But the thought eventually came to me that I wasn’t dead. I risked opening my eyes. There were no masked maniacs threatening me with a machete. I heard another noise within the shack, and another murmur. This time, I could make out that it was a girl’s voice. Not just any girl’s voice: Gemma’s voice.
Forgetting all danger, I dashed into the shack. It was dark inside except for a few fat tallow candles scattered haphazardly about the place. As my eyes adjusted, I made out that the candles had previously been arranged in a wide circle, but that most of them had already burned out. In the middle of that circle was the shrine. And on the shrine was Gemma.
It took me a long time to comprehend what I was seeing, and it took me even longer to believe it. Gemma had been stripped completely naked and laid out like a corpse, with her arms and legs dangling off of the wicker shrine. I knew she hadn’t undressed herself because her clothes, in a messy pile in the corner, were torn and soiled. She was incredibly pale, and there was blood everywhere. She wasn’t breathing. I reached out and touched her, and she was cold to the touch.
Except, as my mind processed the scene in front of me, I saw that there were no cuts or wounds visible on her body. The blood wasn’t hers; it had been painted on her skin, especially her belly and breasts, in patterns that brought to my mind celtic knots. There was a butchered hen lying on the shrine beside her head. And when I got closer, I saw that she was breathing, just so slowly and shallowly that you could only see it if you were close enough to make out the downy hairs on her stomach.
My relief turned to nausea and rage when I realized that, while Gemma hadn’t been murdered, something just as evil and disgusting had happened to her. I wasn’t in time to save her from Guru George. Her legs were spread wide enough apart for me to plainly see that the bastard had already come and gone.
I shook. I stared for longer than I ought to’ve. I realized that my fingernails were digging hard enough into my palms to make them bleed. My brain kept trying to come up with alternative explanations for what I was looking at, but each one of them crashed and burned when it came up against the solid wall of evidence before me.
While all this was going on, a little voice inside my head was screaming to be heard over the roar of blood boiling through my brain. I calmed myself and had a listen.
“Get. Gemma. The. Fuck. Out of here!” the voice shrieked, exasperated. I had to admit it had a point. So what if I had failed her in the most fundamental way possible? She and I were still in danger.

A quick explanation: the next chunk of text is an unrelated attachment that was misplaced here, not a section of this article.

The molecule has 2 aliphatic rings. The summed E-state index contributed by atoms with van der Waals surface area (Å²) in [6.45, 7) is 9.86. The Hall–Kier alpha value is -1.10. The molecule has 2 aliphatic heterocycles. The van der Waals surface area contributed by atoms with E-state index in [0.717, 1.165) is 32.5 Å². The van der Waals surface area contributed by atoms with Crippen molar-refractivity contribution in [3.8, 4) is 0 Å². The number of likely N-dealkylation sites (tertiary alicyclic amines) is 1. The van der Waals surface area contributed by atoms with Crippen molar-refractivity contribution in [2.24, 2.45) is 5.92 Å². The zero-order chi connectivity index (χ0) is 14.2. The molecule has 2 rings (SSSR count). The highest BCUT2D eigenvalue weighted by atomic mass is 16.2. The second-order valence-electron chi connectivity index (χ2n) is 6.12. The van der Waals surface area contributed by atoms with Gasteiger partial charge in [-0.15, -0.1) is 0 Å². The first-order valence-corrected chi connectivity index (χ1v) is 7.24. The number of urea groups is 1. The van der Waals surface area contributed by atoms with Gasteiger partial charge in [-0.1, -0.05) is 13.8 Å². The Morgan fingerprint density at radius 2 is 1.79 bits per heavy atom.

I wrapped my arms around Gemma’s cold body and tried to lift it, but the still-wet blood made her slippery, and I couldn’t manage her limp, dead weight. It was like trying to carry a passed-out mate home after a night of heavy drinking. Gemma didn’t really drink, I recalled. She said it polluted the body.
I stripped off my homespun tunic and used it to wipe up as much of the blood as I could manage. At this point, Gemma had started murmuring again, confirming that she was indeed alive. I couldn’t quite make out the words, but I thought I heard the phrase:
“…sold my soul…bosom of the dale….”
Most people would have been wide awake, the way I was jostling her, but she was still out cold. It gave me an idea, however. My bones and muscles were weak from who knows how long without proper exercise. In that state, I couldn’t hope to carry Gemma out of the woods and outrun Guru George and his minions. So I stopped trying to lift her and started trying to wake her.
I wasn’t really sure how to go about this, so I did what I’d seen in the cinema: grabbed her by the shoulders and shook the devil out of her. It was like shaking a stuffed animal. I stopped when her head came down against the wicker shrine hard enough to make an audible crack. She still wasn’t awake, but the color was coming back into her cheeks, and her eyelids were fluttering.
I thought I heard a noise in the woods, a sort of scraping like something heavy being dragged along the earth. We had to get out of there now. “Sorry, Gemma,” I slurred, lifting my hand above my head. I couldn’t look as I slapped her hard across the face.
Finally, Gemma’s eyes shot open. Her cheek burned red with the mark of my hand. Her eyes wouldn’t focus, but she seemed to take me in. “Fynn?” she asked incredulously, speaking as though her mouth were stuffed with gauze.
“It’s me, Gemma,” I tried to say, happy tears running down my face.
“I can’t understand you,” she replied, her voice like that of a petulant child. “Fynn, they said you and that Zak gave up. They said you went home. It’s so good to see you.” She smiled in a not-all-there way.
“It’s good to see you too, Gemma,” I replied. “But we need to go. Can you stand?”
“You’re not making any sense, Fynn,” Gemma pouted. She seemed to remember something. “You left me all alone, Fynn. You just left me there. How could you do that to me?”